• The reader is requested to observe that I purposely abstain from saying anythfcig about the vexed question, whether public prayers in the congregation should be liturgical and pre-composed, or extemporaneous. I say nothing, because nothing is said about it in Scripture. Neither liturgies nor extemporaneous prayer are expressly sanctioned, or expressly prohibited, in Clod's Word. A large liberty is mercifully given to the Churches. I think the Christian (so called) who anathematises and
(e) In complete public worship there should be the public reading of the Holy Scriptures. This was evidently a part of the service of the Jewish synagogue, as we may learn from what happened at Nazareth, and at Antioch in Pisidia. (Luke iv. 16; Acts xiii. 15.) We cannot doubt that the Christian Church was intended to honour the Bible as much as the Jewish. To my eye St. Paul points to this when he says to Timothy, "Till I come give attention to reading." (1 Tim. iv. 13.) I do not believe that "reading" in that text means "private study." Reason and common sense alike teach the usefulness of the practice of publicly reading the Scriptures. A visible Church will always contain many professing members who either cannot read, or have no will or time to read at home. What safer plan can be devised for the instruction of such people than the regular reading of God's Word? A congregation which hears but little of the Bible is always in danger of becoming entirely dependent on its minister. God should always speak in the assembly of His people as well as man*
abuses his brother because he uses a liturgy, is an ignorant, narrowminded bigot on one side. I think the Christian (so-called) who anathematises and excommunicates his brother because he does not use a liturgy, is a narrow-minded, ignorant bigot on the other side. Botb are wrong.
My own mind' has been long made up. K all ministers prayed extempore always, as some ministers pray sometimes, I should be against a liturgy. But considering what human nature is, I decidedly think it better both for minister and people, in the regular, habitual, and stated assemblies of the Church to have a liturgy. With all its imperfections I aUi very thankful for the Book of Common Prayer. It may have defects, because it was not compiled by inspiration. But for all that, it is en admirable and matchless manual of public devotion. I would not impose the use of it on a brother's conscience for a thousand worldsBut I claim the right to use it myself undisturbed.
* There is nothing in the public worship of the Church of England which I admire so much as the large quantity of Scripture which it oidera to be read aloud to its members. Every churchman who goes to church twice on Sunday hears two chapters of the Old Testament and two of the New, beside the Psalms, the Epistle, and the Gospel. I doubt if the members of any other Church in Christendom hear anything like the same proportion of God's Word.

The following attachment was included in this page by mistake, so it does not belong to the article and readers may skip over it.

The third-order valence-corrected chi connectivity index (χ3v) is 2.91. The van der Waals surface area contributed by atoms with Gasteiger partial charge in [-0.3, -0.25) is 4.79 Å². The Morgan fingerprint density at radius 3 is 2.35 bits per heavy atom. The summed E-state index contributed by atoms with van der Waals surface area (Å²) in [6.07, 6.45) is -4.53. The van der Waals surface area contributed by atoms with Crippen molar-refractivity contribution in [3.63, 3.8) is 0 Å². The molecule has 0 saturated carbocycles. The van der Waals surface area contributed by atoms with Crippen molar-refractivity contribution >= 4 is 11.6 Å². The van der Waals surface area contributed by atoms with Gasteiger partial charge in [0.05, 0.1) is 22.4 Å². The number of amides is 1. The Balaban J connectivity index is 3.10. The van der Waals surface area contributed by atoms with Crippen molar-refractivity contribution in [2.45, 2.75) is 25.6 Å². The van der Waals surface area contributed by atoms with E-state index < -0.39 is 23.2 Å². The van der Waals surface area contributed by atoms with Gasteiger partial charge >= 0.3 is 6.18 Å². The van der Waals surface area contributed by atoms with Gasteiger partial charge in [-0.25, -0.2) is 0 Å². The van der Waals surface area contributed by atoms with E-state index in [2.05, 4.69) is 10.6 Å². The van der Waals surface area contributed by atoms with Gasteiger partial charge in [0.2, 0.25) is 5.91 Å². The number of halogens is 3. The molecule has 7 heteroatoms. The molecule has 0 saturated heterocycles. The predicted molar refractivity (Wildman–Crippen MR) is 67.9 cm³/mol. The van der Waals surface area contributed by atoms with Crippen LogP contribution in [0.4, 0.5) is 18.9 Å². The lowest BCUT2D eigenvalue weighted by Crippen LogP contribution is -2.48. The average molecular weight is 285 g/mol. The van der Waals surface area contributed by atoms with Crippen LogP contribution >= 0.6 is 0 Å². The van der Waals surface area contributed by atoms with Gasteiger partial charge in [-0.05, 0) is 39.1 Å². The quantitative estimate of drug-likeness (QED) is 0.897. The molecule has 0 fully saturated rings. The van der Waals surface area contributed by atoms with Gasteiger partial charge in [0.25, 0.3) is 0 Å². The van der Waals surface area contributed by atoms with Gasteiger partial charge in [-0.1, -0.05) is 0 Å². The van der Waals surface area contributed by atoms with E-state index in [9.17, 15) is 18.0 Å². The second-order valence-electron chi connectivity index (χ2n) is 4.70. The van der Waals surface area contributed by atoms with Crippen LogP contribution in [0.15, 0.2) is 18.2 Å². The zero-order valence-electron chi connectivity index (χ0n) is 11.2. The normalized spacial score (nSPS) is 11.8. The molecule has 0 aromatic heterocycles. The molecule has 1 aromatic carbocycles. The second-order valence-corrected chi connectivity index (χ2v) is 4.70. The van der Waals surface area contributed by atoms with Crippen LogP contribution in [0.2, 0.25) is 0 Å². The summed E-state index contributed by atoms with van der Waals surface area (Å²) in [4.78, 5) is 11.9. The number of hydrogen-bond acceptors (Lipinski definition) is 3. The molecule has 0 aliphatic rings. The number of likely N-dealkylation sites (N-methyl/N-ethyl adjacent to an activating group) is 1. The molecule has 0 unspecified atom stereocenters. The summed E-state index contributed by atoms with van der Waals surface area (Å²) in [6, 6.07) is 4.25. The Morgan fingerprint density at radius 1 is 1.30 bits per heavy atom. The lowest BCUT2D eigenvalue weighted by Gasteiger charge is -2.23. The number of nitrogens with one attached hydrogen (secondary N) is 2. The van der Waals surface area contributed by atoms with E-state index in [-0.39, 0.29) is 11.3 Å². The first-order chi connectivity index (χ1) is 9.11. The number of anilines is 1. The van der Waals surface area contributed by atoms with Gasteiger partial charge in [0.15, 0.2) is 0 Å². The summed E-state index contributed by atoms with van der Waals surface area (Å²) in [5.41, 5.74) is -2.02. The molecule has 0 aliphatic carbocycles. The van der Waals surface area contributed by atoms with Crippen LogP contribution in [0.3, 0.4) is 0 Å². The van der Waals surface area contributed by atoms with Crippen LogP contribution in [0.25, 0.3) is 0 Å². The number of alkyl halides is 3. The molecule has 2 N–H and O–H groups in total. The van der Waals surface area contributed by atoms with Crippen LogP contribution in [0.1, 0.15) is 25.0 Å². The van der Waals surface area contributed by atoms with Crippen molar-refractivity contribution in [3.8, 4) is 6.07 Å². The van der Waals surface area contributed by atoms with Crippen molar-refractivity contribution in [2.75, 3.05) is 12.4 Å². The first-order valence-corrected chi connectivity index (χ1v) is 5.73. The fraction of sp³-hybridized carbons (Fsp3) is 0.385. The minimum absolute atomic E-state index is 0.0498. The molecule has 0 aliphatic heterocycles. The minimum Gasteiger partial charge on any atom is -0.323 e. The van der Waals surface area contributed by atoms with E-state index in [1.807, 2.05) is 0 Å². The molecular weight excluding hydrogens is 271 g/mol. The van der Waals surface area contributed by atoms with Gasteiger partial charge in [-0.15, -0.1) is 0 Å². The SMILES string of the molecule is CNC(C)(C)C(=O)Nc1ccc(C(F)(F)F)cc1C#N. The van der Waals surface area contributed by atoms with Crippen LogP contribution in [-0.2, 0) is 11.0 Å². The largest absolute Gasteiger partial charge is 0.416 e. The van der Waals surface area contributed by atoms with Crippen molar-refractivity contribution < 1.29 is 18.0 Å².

(/) In complete public worship there should be united public praise. That this was the custom among the first Christians, is evident from St. Paul's words to the Ephesians and Colossians, in which he commended the use of "psalms and hymns and spiritual songs." (Ephes. v. 19; Coloss. iii. 16.) That it was a custom so widely prevalent as to be a mark of the earliest Christians, is simply matter of history. Pliny records that when they met they " used to sing a hymn to Christ as God." No one indeed can read the Old Testament and not discover the extremely prominent place which praise occupied in the temple service. What man in his senses can doubt that the "service of song" was meant to be highly esteemed under the New Testament? Praise has been truly called the flower of all devotion. It is the only part of our worship which will never die. Preaching and praying and reading shall one day be no longer needed. But praise shall go on for ever. A congregation which takes no part in praise, or leaves it all to be done by deputy through a choir, can be hardly thought in a satisfactory state.
(</) Finally, in complete public worship there should be the regular use of the two sacraments which Christ appointed in His Church. By baptism new members should be continually added to the congregation, and publicly enrolled in the list of professing Christians. By the Lord's Supper believers should be continually offered an opportunity of confessing their Master, and continually strengthened and refreshed, and put in remembrance of His sacrifice on the cross. I believe, with every feeling of respect for Quakers and Plymouth Brethren, that no one who neglected these two sacraments would have been regarded as a Christian by St. Paul and St. Peter, St. James and St. John. No doubt, like every other good thing, they may be painfully misused and profaned by some, and superstitiously idolized by others. But after all there is no getting over the fact that baptism and the Lord's Supper were ordained by Christ Himself as means of grace, and we cannot doubt He meant them to be reverently and duly used. A man who preferred to worship God for many years without ever receiving the sacrament of the Lord's Supper, is a man, I am firmly persuaded, that would not have been thought in a right state in the days of the Apostles.